Fig. 1.

Melocactus localities analysed for seed morphological variation in Cuba. – AGA = Sierra Alta de Agabama; CAJ = Cajobabo; COC = La Coca; MAI = Punta de Maisí.

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According to Barrios & al. (2015), Melocactus is among the Cactaceae with the most controversial taxonomy in Cuba. For this genus, a total of 38 accepted species have been described from Central and South America, with a further 91 names treated as synonyms, according to the checklist of Hunt (2016). Melocactus, commonly known as a melón espinoso, erizo or buche, are succulent plants with globose stems with a terminal cephalium from which the flowers and fruits emerge. The flowers are diurnal, without fragrance, usually pink or red, while the fruits are indehiscent, and the seeds are black and globose (Taylor 1991). The species number of Melocactus recognized in Cuba varies from three (Taylor 1991; Acevedo-Rodríguez & Strong 2012; Greuter & Rankin 2017) up to 11 (Lodé 2015). Other authors such as Mészaros (1976), Areces-Mallea (1993), Rodríguez (2005), Hunt & al. (2006), Guiggi (2010) and González-Torres & al. (2016) consider intermediate numbers. As a consensus, it is possible to establish three species groups, which correspond to the series recognized by Mészaros (1976), and species accepted by Taylor (1991) and Hunt & al. (2006). These groups are the M. matanzanus, M. curvispinus and M. harlowii groups (for authors of taxon names see Table 1).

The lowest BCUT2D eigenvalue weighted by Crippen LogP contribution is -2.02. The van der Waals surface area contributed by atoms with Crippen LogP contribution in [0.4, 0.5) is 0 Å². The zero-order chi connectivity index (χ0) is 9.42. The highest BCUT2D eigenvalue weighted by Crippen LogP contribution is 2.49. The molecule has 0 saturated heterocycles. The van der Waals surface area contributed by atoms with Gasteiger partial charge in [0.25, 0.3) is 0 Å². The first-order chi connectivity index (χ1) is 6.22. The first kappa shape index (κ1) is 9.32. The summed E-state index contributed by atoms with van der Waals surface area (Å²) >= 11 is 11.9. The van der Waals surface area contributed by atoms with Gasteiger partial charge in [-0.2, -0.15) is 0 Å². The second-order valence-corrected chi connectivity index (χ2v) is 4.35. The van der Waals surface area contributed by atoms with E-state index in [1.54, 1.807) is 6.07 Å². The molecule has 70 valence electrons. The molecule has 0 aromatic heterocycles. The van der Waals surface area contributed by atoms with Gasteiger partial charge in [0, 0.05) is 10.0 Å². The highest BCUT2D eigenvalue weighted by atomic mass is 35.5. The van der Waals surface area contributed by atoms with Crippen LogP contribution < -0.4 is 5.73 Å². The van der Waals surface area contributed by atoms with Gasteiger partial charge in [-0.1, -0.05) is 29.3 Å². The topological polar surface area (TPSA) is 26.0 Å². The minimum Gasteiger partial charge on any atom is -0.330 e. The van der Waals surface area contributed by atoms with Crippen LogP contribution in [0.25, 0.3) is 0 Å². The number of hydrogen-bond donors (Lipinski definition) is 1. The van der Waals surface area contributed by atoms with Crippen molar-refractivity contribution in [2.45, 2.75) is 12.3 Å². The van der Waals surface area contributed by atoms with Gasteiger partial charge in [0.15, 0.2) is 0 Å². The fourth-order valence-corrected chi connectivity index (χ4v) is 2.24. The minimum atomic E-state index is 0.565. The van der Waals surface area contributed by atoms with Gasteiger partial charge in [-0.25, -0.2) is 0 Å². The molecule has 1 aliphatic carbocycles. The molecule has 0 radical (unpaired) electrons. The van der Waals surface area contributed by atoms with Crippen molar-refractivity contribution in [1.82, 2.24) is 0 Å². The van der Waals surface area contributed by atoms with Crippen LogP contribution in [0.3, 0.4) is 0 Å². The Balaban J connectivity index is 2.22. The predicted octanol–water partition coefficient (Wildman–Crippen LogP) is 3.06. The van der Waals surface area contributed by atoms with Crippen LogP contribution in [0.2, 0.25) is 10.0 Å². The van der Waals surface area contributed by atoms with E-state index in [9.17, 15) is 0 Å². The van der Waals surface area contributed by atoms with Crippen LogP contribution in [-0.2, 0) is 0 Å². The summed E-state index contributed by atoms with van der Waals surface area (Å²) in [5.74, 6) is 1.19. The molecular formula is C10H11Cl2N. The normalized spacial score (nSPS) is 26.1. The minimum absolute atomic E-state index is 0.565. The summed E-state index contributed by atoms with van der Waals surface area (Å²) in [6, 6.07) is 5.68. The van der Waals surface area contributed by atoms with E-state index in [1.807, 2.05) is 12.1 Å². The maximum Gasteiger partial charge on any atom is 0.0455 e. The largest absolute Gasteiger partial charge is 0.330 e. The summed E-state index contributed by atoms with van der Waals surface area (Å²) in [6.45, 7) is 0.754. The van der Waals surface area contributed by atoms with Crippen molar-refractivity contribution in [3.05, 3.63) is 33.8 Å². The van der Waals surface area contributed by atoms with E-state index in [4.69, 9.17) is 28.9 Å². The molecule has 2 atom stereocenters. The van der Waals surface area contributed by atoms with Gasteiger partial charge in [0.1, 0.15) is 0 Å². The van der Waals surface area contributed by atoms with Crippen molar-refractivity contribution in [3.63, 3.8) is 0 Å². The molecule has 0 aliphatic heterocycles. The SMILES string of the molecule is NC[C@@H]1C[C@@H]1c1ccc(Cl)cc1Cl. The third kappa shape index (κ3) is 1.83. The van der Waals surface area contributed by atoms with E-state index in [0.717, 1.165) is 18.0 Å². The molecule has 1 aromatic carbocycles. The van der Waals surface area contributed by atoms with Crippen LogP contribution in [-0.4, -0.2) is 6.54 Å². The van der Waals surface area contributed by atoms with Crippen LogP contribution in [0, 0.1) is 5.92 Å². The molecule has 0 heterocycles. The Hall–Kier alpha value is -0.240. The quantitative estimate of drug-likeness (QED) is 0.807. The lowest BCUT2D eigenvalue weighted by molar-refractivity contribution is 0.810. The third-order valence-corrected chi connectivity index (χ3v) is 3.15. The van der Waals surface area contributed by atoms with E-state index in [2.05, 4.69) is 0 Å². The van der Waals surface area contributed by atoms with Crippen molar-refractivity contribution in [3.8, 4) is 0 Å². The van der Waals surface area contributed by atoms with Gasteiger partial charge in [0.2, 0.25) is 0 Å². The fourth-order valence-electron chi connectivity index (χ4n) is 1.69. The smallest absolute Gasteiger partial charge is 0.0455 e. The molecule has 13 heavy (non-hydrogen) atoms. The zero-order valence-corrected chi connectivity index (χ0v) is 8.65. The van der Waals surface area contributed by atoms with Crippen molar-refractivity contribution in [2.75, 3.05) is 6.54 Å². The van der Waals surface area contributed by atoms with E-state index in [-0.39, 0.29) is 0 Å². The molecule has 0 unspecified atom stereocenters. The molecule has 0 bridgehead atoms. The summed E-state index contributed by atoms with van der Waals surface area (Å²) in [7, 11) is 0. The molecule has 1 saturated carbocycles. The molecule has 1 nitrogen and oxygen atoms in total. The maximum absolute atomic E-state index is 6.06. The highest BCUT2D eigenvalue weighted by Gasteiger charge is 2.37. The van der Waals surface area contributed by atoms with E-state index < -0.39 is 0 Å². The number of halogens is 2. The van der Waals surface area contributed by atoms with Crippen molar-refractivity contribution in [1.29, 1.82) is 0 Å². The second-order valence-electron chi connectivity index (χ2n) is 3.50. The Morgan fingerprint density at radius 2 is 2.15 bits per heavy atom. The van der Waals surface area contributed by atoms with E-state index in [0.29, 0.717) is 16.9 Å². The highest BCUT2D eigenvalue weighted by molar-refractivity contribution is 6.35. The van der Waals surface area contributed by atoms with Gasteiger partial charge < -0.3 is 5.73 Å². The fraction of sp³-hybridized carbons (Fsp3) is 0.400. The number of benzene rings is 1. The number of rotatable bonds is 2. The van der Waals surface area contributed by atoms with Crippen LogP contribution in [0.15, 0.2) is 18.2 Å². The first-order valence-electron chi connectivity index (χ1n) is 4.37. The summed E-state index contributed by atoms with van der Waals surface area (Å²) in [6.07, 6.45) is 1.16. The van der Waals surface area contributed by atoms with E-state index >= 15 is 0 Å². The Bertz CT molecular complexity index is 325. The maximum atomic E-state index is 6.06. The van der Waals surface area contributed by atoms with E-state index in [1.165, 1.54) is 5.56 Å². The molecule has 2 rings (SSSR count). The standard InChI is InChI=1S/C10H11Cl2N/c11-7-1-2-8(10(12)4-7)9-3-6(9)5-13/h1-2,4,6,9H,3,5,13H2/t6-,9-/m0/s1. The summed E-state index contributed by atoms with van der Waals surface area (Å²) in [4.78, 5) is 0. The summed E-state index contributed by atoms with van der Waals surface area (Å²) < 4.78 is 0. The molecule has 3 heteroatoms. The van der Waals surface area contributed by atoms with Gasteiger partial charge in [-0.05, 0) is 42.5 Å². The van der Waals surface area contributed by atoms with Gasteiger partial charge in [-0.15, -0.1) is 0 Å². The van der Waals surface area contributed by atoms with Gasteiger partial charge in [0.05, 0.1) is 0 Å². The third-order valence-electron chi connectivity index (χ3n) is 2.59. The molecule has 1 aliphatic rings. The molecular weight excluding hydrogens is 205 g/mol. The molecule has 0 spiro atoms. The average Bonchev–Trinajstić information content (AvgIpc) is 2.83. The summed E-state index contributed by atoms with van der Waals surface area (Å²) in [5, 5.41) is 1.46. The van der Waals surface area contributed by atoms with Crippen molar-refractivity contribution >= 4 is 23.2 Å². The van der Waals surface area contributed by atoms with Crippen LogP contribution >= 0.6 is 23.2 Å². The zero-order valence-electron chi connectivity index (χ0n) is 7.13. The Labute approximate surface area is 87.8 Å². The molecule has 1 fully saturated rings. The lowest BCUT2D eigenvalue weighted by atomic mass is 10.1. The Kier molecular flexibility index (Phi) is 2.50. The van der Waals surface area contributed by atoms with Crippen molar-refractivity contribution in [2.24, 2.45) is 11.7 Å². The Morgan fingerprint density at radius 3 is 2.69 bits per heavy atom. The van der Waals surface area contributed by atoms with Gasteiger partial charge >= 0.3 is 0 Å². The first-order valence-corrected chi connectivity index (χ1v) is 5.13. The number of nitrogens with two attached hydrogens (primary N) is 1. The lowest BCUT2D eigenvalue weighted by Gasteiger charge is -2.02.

Both the Melocactus matanzanus group and M. curvispinus group in Cuba each consist of two species. The members of both groups are simple and mainly globose-stemmed species, with dimensions that rarely exceed 10 cm without considering the cephalium, except in M. holguinensis, in which adult individuals generally exceed 12 cm and can reach 22 cm in height (Areces-Mallea 1976). However, it is in the M. harlowii group where the most species have been described: six species, one subspecies and one variety (Mészaros 1976; Areces-Mallea 1993). Members of the M. harlowii group have the most variable shapes within and among localities. There are individuals with single or articulated stems, with some of them forming very tight clusters (e.g. M. evae), with spines of different thickness, colour and length. In addition, distribution limits of the populations of this group are not well established, covering most of the coastal strip and adjacent hills from Pilón (Granma Province) to Punta de Maisí (Guantánamo Province) in eastern Cuba.

The main goal of this study was to evaluate the recognition of taxa proposed by Mészaros (1976) and Taylor (1991) through the analysis of the seed morphology of all Melocactus in Cuba. We hypothesize that there are seed characters that can be used to discriminate among Cuban Melocactus species.

Material and methods

Field collections and herbarium material

Mature seeds of 11 Melocactus species were collected between June 2016 and June 2018. Mature fruits of 10 individuals in each one of the 14 studied localities were randomly selected (Fig. 1, Table 1). We chose seeds without deformations and that were neither apparently sterile or broken; vouchers are listed in Appendix 1. In cases of the seeds obtained from private collections, it was confirmed that individuals had been collected in wild localities. Each locality was analysed as a taxon, the identity of which was determined according to the types and protologues of the names of the taxa. In M. actinacanthus and M. acunae subsp. acunae, it was possible to study two localities per taxon, which allowed us to evaluate possible intraspecific variation.